One point Mr. Ross thought he was making a while back, but that I forgot to address then, was made again in his recent post about Van Cleef and Arpels Pour Homme. I’ll cite the relevant passage here:
That means the current formula of VC&A PH is cheap, and the older formula was likely cheap also. How else can a company maintain fidelity to a formula after 34 years…
If I remember correctly, he said the same thing about vintage Lapidus Pour Homme (1987). I don’t understand the claim about maintaining fidelity because many of us don’t think there is much concern about it, as reflected in what we consider awful reformulations. Incredibly, he doesn’t seem to understand that in some cases the cost of materials has risen substantially or that other materials have been banned or restricted to tiny amounts. This explains why good sandalwood notes seem to be so hard to come by these days, at least in the non-niche realm, for example. Sandalwood was not an issue in the 1980s, however (from what I understand), in terms of cost or availability. Moreover, what I’ve noticed in many reformulations is the use of what have been called “laundry musks” (I wasn’t the first to use this phrase, though I’d certainly like to take credit for it!). My guess is that these are either less expensive than the musks used in most designer scents from the 70s and 80s or the older musks are banned or too expensive for most designer budgets these days. Whatever the case may be, Mr. Ross’ claim simply makes no sense. It is more like “apples and lizards” than “apples and oranges,” I’d say, and suggests desperation.
Sure, some people, perhaps a majority, will notice little if any difference, but as I’ve said before, I can only write about my perceptions and experiences! Think of the price of gold today or the average price of a house as opposed to what it was in the mid 1980s, and now think of the price of chocolate covered graham crackers back then as opposed to today (where large packages are sold at the dollar store); prices do not simply rise the same amount for all items – isn’t that well known by just about every adult? And in the case of perfumery, some new and very cheap substances were created within those decades! Because of this, even if some substances are still relatively cheap, some companies will use cheaper synthetics instead. This is why when I look at the note pyramids for new designer releases, I don’t take “sandalwood” seriously. However, others, such as patchouli and vetiver, may be acceptable if faint. Mr. Ross recently discussed an aroma chemical that has become very common for “iris” notes, actually, which is why so many vintage aficionados are willing to pay high prices for old scents with strong “true” iris notes, but as you might expect, he did not address this point !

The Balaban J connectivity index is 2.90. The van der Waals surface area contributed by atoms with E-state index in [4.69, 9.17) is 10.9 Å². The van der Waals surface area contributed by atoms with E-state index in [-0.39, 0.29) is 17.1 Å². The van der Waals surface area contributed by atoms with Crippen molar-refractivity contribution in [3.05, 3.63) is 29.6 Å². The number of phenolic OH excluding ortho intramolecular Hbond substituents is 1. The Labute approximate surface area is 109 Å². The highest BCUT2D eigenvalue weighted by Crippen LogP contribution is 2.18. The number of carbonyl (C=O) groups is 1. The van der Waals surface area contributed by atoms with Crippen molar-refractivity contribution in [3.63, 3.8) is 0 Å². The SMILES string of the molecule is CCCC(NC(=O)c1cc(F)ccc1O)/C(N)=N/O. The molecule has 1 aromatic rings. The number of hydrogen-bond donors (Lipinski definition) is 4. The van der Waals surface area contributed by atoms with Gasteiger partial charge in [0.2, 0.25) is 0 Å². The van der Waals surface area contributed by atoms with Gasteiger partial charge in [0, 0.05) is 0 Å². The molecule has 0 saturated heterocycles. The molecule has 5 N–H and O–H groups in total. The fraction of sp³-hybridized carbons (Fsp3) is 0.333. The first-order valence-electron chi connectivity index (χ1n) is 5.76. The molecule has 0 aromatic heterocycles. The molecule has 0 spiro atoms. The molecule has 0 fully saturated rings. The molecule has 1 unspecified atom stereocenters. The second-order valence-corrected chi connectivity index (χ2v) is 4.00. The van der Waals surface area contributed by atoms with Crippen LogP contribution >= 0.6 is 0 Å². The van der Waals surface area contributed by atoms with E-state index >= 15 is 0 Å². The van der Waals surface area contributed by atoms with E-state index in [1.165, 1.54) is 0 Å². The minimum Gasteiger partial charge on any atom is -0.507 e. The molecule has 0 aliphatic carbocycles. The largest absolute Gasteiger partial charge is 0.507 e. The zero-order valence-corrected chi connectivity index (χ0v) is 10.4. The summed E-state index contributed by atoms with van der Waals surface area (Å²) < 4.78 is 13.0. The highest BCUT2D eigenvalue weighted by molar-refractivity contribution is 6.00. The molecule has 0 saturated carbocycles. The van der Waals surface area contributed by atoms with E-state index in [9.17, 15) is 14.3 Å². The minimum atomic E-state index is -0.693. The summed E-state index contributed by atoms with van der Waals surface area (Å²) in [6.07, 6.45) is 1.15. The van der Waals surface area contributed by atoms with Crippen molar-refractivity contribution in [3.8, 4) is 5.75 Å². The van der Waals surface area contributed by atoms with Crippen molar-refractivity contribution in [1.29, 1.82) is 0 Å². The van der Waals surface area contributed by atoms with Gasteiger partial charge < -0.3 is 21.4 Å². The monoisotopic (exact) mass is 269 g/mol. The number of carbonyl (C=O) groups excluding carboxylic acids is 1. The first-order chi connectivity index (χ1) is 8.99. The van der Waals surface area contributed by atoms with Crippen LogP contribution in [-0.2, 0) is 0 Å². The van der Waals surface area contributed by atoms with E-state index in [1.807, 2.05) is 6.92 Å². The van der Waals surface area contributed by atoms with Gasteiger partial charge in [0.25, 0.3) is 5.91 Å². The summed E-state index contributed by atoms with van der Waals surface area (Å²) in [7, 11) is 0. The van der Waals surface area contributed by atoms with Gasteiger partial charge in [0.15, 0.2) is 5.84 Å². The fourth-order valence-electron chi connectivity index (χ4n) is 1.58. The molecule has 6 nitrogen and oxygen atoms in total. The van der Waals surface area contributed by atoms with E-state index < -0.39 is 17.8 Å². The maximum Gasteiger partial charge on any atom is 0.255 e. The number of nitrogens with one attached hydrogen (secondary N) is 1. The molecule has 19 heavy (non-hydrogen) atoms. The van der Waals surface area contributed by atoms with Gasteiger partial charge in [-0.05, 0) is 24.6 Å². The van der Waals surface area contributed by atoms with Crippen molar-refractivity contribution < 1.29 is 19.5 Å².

I’ll also mention here a claim that I’m not sure if he has made, but others who seem to share his mindset have argued, which is that vintage aficionados are speculators of some sort. Of course, there always seem to be a few “outliers,” but at current prices of these bottles it would be a waste of time; you simply can’t pay your monthly mortgage or rent doing this, from what I’ve seen. Now if all of a sudden my bottles were worth a hundred times what I paid for them, I’d likely sell a few, but a speculator buys for that hope, whereas I’m content to swap an extra bottle now and then (or to make up a sample or two). Sales of bottles are few and far between, and I’m usually happy to get my money back. Instead, I’ll suggest that the opposite is more common, which is that some people see high prices on ebay for vintage and feel that the “train left the station without them.” In other words, this is proverbial sour grapes, and while I think anger or resentment is out of place here, the people to direct such negative emotions towards, IMO, are the ebay sellers who try to get very high prices for scents that nobody seems to have ever wanted, but that became “rare” because not many bottles were produced (relatively-speaking, obviously).